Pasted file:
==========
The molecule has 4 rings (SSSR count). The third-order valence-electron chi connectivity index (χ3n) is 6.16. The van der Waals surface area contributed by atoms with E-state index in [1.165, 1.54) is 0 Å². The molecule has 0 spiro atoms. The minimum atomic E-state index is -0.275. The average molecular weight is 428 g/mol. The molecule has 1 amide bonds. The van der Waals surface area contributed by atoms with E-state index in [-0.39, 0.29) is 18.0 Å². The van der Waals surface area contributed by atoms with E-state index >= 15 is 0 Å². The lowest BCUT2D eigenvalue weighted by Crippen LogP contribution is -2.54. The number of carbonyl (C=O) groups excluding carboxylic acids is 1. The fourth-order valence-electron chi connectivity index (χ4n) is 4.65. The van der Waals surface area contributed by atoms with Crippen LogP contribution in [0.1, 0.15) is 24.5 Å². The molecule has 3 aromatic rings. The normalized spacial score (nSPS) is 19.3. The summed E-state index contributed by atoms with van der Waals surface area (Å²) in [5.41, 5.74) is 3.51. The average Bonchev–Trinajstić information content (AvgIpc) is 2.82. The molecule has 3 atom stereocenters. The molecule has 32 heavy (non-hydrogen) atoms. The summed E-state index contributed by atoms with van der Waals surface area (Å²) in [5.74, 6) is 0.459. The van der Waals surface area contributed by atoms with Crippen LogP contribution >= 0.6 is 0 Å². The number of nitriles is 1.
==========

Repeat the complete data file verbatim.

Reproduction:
The molecule has 4 rings (SSSR count). The third-order valence-electron chi connectivity index (χ3n) is 6.16. The van der Waals surface area contributed by atoms with E-state index in [1.165, 1.54) is 0 Å². The molecule has 0 spiro atoms. The minimum atomic E-state index is -0.275. The average molecular weight is 428 g/mol. The molecule has 1 amide bonds. The van der Waals surface area contributed by atoms with E-state index in [-0.39, 0.29) is 18.0 Å². The van der Waals surface area contributed by atoms with E-state index >= 15 is 0 Å². The lowest BCUT2D eigenvalue weighted by Crippen LogP contribution is -2.54. The number of carbonyl (C=O) groups excluding carboxylic acids is 1. The fourth-order valence-electron chi connectivity index (χ4n) is 4.65. The van der Waals surface area contributed by atoms with Crippen LogP contribution in [0.1, 0.15) is 24.5 Å². The molecule has 3 aromatic rings. The normalized spacial score (nSPS) is 19.3. The summed E-state index contributed by atoms with van der Waals surface area (Å²) in [5.41, 5.74) is 3.51. The average Bonchev–Trinajstić information content (AvgIpc) is 2.82. The molecule has 3 atom stereocenters. The molecule has 32 heavy (non-hydrogen) atoms. The summed E-state index contributed by atoms with van der Waals surface area (Å²) in [5.74, 6) is 0.459. The van der Waals surface area contributed by atoms with Crippen LogP contribution >= 0.6 is 0 Å². The number of nitriles is 1.